Jazz Oracle: Portal to Antiquity
As to how Ben Pollack launched his successful career, one word comes to mind: brazen. One night early in his career, Pollack was out listening to the New Orleans Rhythm Kings live and the drummer (Ralph Snyder) was begging to be let out of a Sunday session. So Pollack just walked up to the bandstand (after overhearing the conversation) and asked to sit in on the Sunday session. After going back and forth, the musicians hesitantly agreed, telling Pollack to just lay back, take it easy and keep things simple. That wasn't Pollack's style and upon hearing him throw everything he had at them, the band fired Snyder and hired Pollack that very day. This guy could make a wolverine purr.
Standout tracks: Deed I Do, He's the Last Word, Waitin For Katie, Singapore Sorrows, Sweet SueJust You.
Douglas Williams is a musician who is shrouded in a cloak of mystery. The CD offered by Jazz Oracle is by Douglas A. Williams. The early life of Douglas A. Williams has not been documented, but Dick Raichelson of Jazz Oracle gives some examples / findings of different men who could be Williams. This makes the search for and the music of Douglas Williams all that more interesting, alluring and rare.
Victor Records used to record artists at the Ellis Auditorium in Memphis, Tennessee. The Douglas Williams Trio traveled to Memphis with a few vocalists in a medicine show from Alabama. They were hired by Loren Watson to record for Victor. Williams recorded 26 sides for Victor there, and was even lucky enough to have a local newspaper on hand when he was recording to document the session. Even given all of this, Douglas Williams fell into the cracks of obscurity and as aforementioned, little is documented or known about him.
After the Victor session, the members of Williams' trio (Blaine Elliott and Sam Sims) stayed around and lived in Memphis, but the vocalists moved shortly after the session. Some info suggests that Williams could have been approximately 30-35 years old when he came to Memphis and recorded in 1928. It has been said that he was a jokester and a prankster and had the nickname "Flipper." He could have been the same Douglas Williams who played in Howard Yancey's Orchestra for society and local parties. In 1935, Douglas and his wife Sula sold their home and moved to St. Louis. In fact, his final city directory listing was in 1942. There is no info for Douglas Williams after this date.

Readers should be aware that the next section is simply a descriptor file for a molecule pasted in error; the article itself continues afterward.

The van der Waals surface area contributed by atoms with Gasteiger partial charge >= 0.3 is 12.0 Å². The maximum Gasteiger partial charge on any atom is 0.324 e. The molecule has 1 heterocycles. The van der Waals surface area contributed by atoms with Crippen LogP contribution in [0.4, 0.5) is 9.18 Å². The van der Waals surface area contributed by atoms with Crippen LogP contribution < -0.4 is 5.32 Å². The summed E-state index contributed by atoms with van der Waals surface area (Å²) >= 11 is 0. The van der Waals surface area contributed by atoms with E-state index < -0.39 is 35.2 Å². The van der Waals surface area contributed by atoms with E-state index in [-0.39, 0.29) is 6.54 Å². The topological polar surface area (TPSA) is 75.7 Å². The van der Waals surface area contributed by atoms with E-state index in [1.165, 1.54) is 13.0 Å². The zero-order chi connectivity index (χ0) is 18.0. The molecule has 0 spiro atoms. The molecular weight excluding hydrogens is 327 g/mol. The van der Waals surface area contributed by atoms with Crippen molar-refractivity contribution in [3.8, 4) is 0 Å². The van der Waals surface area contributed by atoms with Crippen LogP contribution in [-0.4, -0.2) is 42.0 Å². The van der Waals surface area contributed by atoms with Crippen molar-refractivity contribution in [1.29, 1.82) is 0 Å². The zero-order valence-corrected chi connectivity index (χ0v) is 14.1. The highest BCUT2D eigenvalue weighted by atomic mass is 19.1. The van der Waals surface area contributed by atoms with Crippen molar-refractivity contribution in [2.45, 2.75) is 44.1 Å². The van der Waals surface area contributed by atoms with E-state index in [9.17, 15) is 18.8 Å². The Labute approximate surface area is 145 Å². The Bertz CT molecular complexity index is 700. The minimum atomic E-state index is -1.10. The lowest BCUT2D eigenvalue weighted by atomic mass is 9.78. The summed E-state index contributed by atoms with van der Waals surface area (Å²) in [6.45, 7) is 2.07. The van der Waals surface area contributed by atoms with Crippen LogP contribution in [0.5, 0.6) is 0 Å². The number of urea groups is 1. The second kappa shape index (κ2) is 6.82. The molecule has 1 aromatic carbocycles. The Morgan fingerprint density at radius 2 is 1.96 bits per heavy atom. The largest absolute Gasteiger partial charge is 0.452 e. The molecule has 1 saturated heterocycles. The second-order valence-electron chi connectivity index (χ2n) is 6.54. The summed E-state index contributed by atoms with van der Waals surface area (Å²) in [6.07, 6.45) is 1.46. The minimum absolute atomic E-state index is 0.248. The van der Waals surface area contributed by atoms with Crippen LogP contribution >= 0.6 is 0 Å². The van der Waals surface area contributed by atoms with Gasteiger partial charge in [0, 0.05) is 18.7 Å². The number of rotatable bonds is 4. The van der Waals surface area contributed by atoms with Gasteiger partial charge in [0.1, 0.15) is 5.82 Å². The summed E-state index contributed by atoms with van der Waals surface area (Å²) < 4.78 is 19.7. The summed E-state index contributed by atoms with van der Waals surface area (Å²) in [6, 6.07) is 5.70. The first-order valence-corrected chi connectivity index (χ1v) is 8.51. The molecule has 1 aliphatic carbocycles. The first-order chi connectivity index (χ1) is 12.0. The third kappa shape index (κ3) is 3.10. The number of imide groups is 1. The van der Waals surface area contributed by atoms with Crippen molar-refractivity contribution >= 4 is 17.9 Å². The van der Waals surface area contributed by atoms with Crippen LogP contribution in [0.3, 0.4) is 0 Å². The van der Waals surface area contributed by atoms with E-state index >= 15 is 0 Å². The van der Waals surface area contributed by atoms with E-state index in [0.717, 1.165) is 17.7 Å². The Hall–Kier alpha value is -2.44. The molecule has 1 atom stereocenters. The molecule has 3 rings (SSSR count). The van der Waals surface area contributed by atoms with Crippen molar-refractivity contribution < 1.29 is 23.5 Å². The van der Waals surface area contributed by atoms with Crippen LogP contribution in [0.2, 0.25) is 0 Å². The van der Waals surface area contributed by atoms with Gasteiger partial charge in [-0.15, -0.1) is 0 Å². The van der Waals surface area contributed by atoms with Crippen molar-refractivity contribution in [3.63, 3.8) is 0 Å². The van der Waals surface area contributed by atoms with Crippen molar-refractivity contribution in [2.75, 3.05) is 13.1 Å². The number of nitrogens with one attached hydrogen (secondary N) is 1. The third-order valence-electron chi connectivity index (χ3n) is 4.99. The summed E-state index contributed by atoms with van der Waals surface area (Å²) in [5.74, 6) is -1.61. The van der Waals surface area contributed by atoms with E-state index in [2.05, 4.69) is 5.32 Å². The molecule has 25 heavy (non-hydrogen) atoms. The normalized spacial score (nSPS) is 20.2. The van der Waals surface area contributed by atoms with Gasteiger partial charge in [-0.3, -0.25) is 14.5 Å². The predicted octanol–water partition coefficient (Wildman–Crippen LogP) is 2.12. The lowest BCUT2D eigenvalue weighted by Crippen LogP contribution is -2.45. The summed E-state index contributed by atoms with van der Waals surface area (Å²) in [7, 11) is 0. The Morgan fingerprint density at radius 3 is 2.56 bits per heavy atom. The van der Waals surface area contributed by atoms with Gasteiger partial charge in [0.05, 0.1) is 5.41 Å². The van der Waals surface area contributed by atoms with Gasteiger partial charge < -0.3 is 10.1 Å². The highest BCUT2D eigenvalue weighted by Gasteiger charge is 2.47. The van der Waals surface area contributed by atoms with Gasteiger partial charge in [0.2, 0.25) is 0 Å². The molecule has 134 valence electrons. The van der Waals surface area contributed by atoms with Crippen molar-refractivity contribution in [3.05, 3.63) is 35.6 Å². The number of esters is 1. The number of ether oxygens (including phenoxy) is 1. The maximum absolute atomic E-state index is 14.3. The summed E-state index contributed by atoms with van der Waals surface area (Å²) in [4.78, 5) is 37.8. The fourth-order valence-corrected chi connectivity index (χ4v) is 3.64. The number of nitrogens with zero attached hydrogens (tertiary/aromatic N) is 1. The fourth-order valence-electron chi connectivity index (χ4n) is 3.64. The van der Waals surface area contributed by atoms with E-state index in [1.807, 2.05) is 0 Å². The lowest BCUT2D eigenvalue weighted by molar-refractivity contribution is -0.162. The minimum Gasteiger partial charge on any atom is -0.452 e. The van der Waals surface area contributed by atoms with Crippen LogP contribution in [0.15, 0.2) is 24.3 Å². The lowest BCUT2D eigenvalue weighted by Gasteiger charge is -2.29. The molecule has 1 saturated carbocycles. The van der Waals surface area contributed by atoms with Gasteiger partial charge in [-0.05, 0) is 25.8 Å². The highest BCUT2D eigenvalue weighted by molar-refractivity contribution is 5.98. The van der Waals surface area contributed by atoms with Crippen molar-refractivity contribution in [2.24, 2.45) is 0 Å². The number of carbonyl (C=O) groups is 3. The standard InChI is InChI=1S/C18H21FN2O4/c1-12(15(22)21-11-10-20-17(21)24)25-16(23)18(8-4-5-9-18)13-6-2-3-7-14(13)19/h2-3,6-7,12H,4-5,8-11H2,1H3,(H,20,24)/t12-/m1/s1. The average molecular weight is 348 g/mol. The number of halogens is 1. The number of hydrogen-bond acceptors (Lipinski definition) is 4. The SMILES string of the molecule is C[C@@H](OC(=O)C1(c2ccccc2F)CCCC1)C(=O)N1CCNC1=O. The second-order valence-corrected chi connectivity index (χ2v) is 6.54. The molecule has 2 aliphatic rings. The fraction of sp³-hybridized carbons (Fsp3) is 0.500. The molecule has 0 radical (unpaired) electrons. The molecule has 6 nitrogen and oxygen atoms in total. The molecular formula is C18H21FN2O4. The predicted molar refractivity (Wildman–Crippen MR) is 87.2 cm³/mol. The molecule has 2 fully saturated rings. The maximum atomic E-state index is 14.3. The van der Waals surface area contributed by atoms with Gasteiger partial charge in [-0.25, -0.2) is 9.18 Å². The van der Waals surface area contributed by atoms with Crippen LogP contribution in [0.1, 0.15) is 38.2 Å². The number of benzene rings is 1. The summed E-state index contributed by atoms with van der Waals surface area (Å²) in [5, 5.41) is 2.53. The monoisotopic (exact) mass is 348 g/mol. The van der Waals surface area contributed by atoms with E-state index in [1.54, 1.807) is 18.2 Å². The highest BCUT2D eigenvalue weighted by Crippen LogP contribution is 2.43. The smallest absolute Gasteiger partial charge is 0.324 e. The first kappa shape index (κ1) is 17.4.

As far as Williams' clarinet style is concerned, he sounds very similar (or at least influenced by) the New Orleans style of clarinet players. Although he may have lacked fluidity, he would on occasion incorporate gas-pipe / vaudeville techniques into his playing. For those with theoretical ears, most of the cuts on the CD are in familiar keys: Bb, Eb, C and F. As a testament to Williams' compositional skills, he composed 21 of the 24 cuts on the disc. The last three cuts on the disc include an unknown trumpet and alto saxophonist who bring a new level of maturity to the group. It is speculated that the trumpet player could be Punch Miller, but recent evidence suggests that both were probably members of Clarence Davis' Rhythm Aces (a local band from Memphis).
Standout tracks: Slow Death, One Hour Tonight (If I Could Be With You), Clarinet Jiggles, The Beale Street Sheik.
Jack Linx & Maurice Sigler
Jack Linx & his Birmingham Society Serenaders / Sigler's Birmingham Merrymakers
Before everyone starts laughing and thinking about beef jerky and sasquatch pranks, this band actually has a good bit of intrigue attached to it. Believe it or not, an area of very limited knowledge (if any at all) is about white bandleaders in remote locations. Jack Linx is an example of this. Some research can tell us that Jack Linx only played around Birmingham, Alabama and the surrounding region.
With this disc, Jazz Oracle has provided us with the only compilation known to exist of sides strictly dedicated to Jack Linx. Any information surrounding Linx (aside from recording info) is merely sketchy at best. We know that Linx was booked for 12 weeks at the Cascade Plunge, which happened to be Birmingham's leading dance resort. In 1930/31, Linx and his group were resident at the Thomas Jefferson Hotel.